The clutch is meaty, some might say heavy, but the five-speed gearbox has a clean, crisp and light action. Crawling away into the Blackpool traffic allows a moment of acclimatization. There’s much to get used to. The throttle travel is extraordinarily long, pivoting through almost 90 degrees. This is another personal preference of the chairman, whose word is gospel in these parts. Wheeler has no time for electronic aids but concedes that 330 hp/ton can be tricky to handle. His solution is a long pedal travel, which allows drivers to carefully modulate the power, even if they lack Michael Schumacher’s throttle control.
The second curiosity is the steering. Ultra-quick steering racks are a TVR tradition, and by its standards the 2.0 turns lock-to-lock is on the sloppy side of generous. Nevertheless, for the first few miles there’s a tendency to oversteer. It soon starts to feel familiar, though, and the weighting and feedback are exemplary. The next manufacturer to suggest it’s impossible to maintain proper steering feel with an electrically powered system should take a trip to Blackpool.
We swing north and after a short blast head for the hills. The Pennines are spread across northern England and offer some of the finest driving roads in Europe. Decent tarmac, undulating countryside and sparse traffic make them an enthusiast’s delight. TVR does much of its development work up here, so it’s not surprising the Tamora immediately feels at home.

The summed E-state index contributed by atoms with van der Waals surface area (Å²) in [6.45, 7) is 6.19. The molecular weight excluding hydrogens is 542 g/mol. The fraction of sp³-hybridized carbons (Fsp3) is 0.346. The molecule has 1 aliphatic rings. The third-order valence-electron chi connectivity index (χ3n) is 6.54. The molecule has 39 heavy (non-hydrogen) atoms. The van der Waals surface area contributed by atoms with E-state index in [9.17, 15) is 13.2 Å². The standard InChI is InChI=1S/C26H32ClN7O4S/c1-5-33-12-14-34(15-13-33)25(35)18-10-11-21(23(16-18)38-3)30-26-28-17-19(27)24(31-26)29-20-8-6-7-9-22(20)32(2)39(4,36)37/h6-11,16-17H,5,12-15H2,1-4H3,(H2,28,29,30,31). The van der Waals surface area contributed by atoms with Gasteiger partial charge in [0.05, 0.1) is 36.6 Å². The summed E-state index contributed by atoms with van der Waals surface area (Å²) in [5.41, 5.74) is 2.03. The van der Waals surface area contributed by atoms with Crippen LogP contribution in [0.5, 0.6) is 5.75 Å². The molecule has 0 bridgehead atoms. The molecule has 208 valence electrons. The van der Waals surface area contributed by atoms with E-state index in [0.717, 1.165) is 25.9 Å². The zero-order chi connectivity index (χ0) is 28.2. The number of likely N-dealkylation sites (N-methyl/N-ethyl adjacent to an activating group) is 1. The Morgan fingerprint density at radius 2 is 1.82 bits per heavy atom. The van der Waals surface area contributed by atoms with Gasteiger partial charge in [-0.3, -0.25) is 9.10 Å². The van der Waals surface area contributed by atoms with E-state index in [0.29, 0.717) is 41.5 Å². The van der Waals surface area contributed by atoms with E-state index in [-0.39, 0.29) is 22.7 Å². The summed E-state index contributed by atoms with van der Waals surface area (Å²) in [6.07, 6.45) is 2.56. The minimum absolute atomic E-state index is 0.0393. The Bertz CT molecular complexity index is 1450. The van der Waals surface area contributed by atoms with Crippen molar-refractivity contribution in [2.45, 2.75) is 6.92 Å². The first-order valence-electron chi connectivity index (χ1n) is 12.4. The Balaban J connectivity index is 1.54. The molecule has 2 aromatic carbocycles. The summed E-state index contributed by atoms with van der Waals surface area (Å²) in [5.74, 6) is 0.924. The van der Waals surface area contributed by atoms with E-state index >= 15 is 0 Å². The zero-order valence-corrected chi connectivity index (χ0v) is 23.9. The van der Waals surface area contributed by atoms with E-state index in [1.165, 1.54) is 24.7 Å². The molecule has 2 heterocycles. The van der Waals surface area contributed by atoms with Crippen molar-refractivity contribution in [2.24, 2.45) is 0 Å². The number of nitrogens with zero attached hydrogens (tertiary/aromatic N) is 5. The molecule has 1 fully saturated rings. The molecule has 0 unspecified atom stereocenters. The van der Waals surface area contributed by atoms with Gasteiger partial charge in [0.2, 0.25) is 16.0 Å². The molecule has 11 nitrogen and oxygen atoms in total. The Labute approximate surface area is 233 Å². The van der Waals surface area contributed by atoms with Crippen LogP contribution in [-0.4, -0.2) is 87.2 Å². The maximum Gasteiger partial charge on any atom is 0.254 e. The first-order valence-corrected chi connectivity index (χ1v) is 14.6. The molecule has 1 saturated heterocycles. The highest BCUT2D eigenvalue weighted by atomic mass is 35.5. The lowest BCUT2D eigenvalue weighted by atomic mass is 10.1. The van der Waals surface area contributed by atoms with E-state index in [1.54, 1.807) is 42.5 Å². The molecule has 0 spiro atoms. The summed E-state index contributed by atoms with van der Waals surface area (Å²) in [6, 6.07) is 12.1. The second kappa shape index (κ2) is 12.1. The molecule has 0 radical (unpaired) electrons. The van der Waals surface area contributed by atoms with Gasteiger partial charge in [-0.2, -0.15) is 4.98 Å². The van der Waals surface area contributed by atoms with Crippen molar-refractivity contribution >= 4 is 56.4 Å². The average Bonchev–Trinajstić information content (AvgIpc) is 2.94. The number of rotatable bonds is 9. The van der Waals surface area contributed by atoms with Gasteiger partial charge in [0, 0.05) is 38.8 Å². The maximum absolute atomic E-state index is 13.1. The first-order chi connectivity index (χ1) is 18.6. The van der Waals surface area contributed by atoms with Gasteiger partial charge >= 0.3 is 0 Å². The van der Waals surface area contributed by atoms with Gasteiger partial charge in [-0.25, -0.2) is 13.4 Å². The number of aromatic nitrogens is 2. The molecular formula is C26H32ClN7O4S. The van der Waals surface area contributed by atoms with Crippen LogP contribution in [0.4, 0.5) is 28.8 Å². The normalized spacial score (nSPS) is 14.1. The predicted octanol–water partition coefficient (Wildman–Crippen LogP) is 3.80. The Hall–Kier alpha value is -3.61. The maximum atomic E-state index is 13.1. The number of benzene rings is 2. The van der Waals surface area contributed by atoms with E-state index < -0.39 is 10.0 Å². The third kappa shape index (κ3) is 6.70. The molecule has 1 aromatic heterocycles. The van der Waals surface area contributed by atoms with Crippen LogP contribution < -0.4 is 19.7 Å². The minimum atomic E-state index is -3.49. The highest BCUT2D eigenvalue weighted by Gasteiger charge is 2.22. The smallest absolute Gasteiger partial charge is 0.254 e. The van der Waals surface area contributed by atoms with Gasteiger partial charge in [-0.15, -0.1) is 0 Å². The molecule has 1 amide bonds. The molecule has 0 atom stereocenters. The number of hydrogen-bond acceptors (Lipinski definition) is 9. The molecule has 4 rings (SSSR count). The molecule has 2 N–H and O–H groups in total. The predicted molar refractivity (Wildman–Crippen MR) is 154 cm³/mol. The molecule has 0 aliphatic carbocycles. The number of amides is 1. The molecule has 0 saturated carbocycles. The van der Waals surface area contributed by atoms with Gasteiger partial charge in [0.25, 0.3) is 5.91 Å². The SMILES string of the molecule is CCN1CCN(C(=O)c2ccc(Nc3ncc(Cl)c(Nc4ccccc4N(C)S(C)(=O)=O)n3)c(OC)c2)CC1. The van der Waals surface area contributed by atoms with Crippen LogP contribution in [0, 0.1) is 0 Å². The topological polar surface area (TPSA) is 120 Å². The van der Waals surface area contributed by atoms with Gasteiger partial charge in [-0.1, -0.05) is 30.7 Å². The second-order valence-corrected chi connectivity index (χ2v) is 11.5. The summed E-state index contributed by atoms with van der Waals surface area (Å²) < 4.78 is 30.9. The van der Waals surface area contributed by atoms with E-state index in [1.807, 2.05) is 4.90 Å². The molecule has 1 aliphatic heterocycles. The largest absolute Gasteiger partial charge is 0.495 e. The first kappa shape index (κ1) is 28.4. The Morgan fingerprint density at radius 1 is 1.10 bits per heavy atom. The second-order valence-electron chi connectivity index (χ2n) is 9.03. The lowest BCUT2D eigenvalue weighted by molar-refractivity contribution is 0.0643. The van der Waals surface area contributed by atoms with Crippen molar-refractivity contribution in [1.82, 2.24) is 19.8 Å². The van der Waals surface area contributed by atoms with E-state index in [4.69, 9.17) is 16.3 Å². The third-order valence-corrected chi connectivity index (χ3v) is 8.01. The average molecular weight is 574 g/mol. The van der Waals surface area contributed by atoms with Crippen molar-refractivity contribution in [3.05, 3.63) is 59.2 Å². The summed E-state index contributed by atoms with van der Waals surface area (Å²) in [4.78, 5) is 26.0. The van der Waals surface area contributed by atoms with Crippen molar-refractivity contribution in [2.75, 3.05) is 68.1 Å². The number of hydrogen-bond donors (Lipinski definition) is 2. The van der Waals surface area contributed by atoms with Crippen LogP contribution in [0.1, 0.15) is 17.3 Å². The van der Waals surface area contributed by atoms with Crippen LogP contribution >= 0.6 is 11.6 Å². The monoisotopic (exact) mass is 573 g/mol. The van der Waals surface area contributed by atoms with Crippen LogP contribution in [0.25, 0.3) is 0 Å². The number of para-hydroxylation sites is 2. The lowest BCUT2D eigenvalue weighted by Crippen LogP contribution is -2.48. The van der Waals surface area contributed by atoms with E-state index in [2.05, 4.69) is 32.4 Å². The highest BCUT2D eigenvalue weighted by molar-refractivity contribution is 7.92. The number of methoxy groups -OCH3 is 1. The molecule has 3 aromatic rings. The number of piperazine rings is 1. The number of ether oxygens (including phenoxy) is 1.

The Speed Six engine owes much to racing technology, which explains why its throttle response is so good and why the revs die so quickly between shifts. The performance is brutal and immediate. In tests carried out by Autocar magazine in the United Kingdom, the Tamora scorched from 0 to 60 mph in 4.2 sec. and hit 100 mph from rest in 9.1 sec. It also completed the standing quarter mile in 12.5 sec. at 119 mph and will reach an estimated 175 mph flat out.
These are extraordinary figures, and my subjective impressions offer no reason to doubt them. But what the raw statistics cannot convey are the sensations or the noise. The low-rev rumble gives place to a deep, mechanical howl as the tach needle swings through its arc. It sounds more like a ’60s racer than a contemporary supercar and is all the better for it.